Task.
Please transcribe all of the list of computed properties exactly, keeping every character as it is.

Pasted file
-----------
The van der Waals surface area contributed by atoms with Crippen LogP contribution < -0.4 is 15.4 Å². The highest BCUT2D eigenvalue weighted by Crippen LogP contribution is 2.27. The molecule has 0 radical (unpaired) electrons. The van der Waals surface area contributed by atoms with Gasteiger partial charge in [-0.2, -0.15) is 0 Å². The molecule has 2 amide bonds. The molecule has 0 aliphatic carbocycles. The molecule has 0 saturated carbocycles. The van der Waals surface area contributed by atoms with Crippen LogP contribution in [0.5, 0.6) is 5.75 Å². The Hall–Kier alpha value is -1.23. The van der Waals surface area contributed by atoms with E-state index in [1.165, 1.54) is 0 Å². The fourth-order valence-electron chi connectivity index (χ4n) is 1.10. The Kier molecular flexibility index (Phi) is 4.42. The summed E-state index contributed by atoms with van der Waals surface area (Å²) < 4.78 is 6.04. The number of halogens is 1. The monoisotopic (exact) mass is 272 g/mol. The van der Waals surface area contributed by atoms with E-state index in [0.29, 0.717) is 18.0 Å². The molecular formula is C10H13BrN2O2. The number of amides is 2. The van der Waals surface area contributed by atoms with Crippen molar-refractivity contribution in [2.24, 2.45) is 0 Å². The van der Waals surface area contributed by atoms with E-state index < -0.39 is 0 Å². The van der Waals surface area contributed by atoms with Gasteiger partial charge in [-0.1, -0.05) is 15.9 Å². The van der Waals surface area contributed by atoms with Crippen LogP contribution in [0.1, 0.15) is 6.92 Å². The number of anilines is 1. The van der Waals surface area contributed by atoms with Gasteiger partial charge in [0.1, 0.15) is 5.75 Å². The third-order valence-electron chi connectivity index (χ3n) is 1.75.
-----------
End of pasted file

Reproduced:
The van der Waals surface area contributed by atoms with Crippen LogP contribution < -0.4 is 15.4 Å². The highest BCUT2D eigenvalue weighted by Crippen LogP contribution is 2.27. The molecule has 0 radical (unpaired) electrons. The van der Waals surface area contributed by atoms with Gasteiger partial charge in [-0.2, -0.15) is 0 Å². The molecule has 2 amide bonds. The molecule has 0 aliphatic carbocycles. The molecule has 0 saturated carbocycles. The van der Waals surface area contributed by atoms with Crippen LogP contribution in [0.5, 0.6) is 5.75 Å². The Hall–Kier alpha value is -1.23. The van der Waals surface area contributed by atoms with E-state index in [1.165, 1.54) is 0 Å². The fourth-order valence-electron chi connectivity index (χ4n) is 1.10. The Kier molecular flexibility index (Phi) is 4.42. The summed E-state index contributed by atoms with van der Waals surface area (Å²) < 4.78 is 6.04. The number of halogens is 1. The monoisotopic (exact) mass is 272 g/mol. The van der Waals surface area contributed by atoms with E-state index in [0.29, 0.717) is 18.0 Å². The molecular formula is C10H13BrN2O2. The number of amides is 2. The van der Waals surface area contributed by atoms with Crippen molar-refractivity contribution in [2.24, 2.45) is 0 Å². The van der Waals surface area contributed by atoms with E-state index < -0.39 is 0 Å². The van der Waals surface area contributed by atoms with Gasteiger partial charge in [-0.1, -0.05) is 15.9 Å². The van der Waals surface area contributed by atoms with Crippen LogP contribution in [0.1, 0.15) is 6.92 Å². The number of anilines is 1. The van der Waals surface area contributed by atoms with Gasteiger partial charge in [0.1, 0.15) is 5.75 Å². The third-order valence-electron chi connectivity index (χ3n) is 1.75.